EClassX extends EClass
Again, this is a simple marker extension of Ecore element EClass with no additional attributes. Similar to above, this element is necessary because by default, the Editor Plug-in for EClass will not allow adding subclasses of EOperation— which is our objective in this article.
EOperationImpl extends EOperation
This is the principal entity and entry point for adding concrete metafunctionality to the Ecore model. This element is conferred with attributes that do not exist in the base EOperation element of Ecore. All other elements described below belong to EOperationImpl and are used to compose programmatic implementation. For example, an EOperationImpl has variables and statements, and can return a reference or value.
LocalVariable extends ETypedElement
LocalVariable is a locally scoped variable. A variable has a name and a Java type (e.g., String, Integer, Object), and since these attributes exist already in its super-superclass EParameter, LocalVariable doesn't need additional attributes.
Statement extends EClass
In our simplified logic model, an EOperationImpl contains a number of statements that will be evaluated in a given order. Statement is an abstract super-class.
LiteralAssignment extends Statement
A LiteralAssignment refers to a variable and has a String attribute allowing the user to enter a value to be parsed and assigned to a variable (e.g., "hello," "4.5" could be assigned to a String or float, respectively).
Access extends Statement
An Access represents the act of referencing a Java field or operation.
FieldReferenceAssignment extends Access
Accesses a field in order to assign a value (e.g., var1 = var2.name).
Invoke extends Access
Invokes an operation (Java method). The result of an Invoke can be assigned to a variable (e.g., myVar = obj.toString()).

Figure 2 offers a more UML-like representation of the EcoreX metamodel.

Figure 2. Ecorex model diagram
Image shows Ecorex model diagram

Getting started

There are six high-level steps to this article:

  1. Extend the Ecore metamodel, adding new semantics
  2. Create a genmodel for the extended metamodel.
  3. Generate an EMF Editor for the metamodel, and install its plug-in.
  4. Using the new editor, build a concrete model describing programmatic behavior.
  5. Create and configure a genmodel for the concrete model.
  6. Generate concrete Java code, based on the concrete model.

You can create or import the metamodel described above. In both cases, you should start with an existing EMF project or create a new one (New > Other > Eclipse Modeling Framework > Empty EMF Project). Ours is called EMFX, and it should contain a folder named model. You can either copy the EcoreX.ecore model (see Resources) into the model directory and skip to Build and launch the Editor Metamodel plug-in or follow the steps below to recreate a metamodel from scratch.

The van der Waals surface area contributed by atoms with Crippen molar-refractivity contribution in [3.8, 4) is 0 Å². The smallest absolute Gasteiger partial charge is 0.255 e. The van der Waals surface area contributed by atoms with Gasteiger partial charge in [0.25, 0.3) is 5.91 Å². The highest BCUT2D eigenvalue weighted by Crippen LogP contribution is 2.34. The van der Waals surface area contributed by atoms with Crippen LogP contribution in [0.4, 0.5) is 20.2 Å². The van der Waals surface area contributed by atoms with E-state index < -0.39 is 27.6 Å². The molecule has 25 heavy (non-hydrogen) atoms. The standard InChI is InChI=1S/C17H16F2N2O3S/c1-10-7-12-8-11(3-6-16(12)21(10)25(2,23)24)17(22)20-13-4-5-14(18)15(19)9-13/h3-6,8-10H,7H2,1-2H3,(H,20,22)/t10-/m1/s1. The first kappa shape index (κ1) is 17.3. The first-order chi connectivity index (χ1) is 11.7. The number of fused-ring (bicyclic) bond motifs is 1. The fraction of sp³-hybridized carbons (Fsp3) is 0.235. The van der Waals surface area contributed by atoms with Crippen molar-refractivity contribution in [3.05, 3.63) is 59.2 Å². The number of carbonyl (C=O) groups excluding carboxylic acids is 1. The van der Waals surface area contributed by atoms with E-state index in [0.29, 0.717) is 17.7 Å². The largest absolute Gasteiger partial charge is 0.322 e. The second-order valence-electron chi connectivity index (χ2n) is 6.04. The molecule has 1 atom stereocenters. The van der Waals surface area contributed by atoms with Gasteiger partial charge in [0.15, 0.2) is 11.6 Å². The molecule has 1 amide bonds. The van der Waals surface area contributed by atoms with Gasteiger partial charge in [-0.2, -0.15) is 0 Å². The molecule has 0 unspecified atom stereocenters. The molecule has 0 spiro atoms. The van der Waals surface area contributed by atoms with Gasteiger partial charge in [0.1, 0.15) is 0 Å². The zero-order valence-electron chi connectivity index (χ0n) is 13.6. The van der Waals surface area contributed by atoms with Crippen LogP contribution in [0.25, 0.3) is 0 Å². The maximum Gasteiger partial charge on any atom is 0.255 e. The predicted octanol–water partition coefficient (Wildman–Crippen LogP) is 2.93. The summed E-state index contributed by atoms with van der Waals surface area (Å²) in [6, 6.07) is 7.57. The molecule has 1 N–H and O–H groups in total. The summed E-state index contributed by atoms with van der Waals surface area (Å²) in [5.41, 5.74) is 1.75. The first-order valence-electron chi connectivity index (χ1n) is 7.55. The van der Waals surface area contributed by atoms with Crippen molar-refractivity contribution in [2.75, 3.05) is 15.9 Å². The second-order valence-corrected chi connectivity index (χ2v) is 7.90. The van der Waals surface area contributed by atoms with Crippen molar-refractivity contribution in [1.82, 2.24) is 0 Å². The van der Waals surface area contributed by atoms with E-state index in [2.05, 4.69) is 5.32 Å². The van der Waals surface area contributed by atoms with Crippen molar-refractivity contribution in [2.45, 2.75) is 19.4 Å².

Extending the Ecore metamodel — Starting from scratch

Right-click the project and from the context menu, select New > Other > Example EMF Model Creation Wizards > Ecore Model. (On Eclipse V3.5+ [Galileo, Helios], the selection is New > Other > Eclipse Modeling Framework > Ecore Model.) Choose the model folder and the name EcoreX.ecore.

By default, we call the model package ecorex. Right-click in the model window and choose Load Resource > Browse Registered Packages. Choose the Ecore Model with namespace http://www.eclipse.org/emf/2002/Ecore.

Once you have imported the Ecore metamodel, you are ready to extend it. To recreate the ecorex.ecore model, start by right-clicking over the package element ecorex and select New Child EClass. Call this element EPackageX (see model element descriptions, above). You then need to add the base element EPackage as the ESuper Type for this new element.

Use the same procedure for creating new element EClassX by designating EClass as the ESuperType. Continue defining the other EClasses in the EcoreX model by subclassing Ecore objects when necessary. Use Figure 1 and the EcoreX.ecore file to know which attributes to create for which EClass.

Build and launch the Editor Metamodel plug-in

In the build step, we will create the metamodel genmodel and build the model and the editor projects. Right-click the EcoreX model and select New > Other > Eclipse Modeling Framework > EMF Model. (For EMF V2.5+ [Galileo, Helios], the selection is New > Other > Eclipse Modeling Framework > EMF Generator Model.) You may supply a name or accept the default name EcoreX.genmodel. The EcoreX model should be pre-selected as a base model for the genmodel. Click Load to validate the EcoreX.ecore metamodel.

Figure 3. New EMF model
New EMF model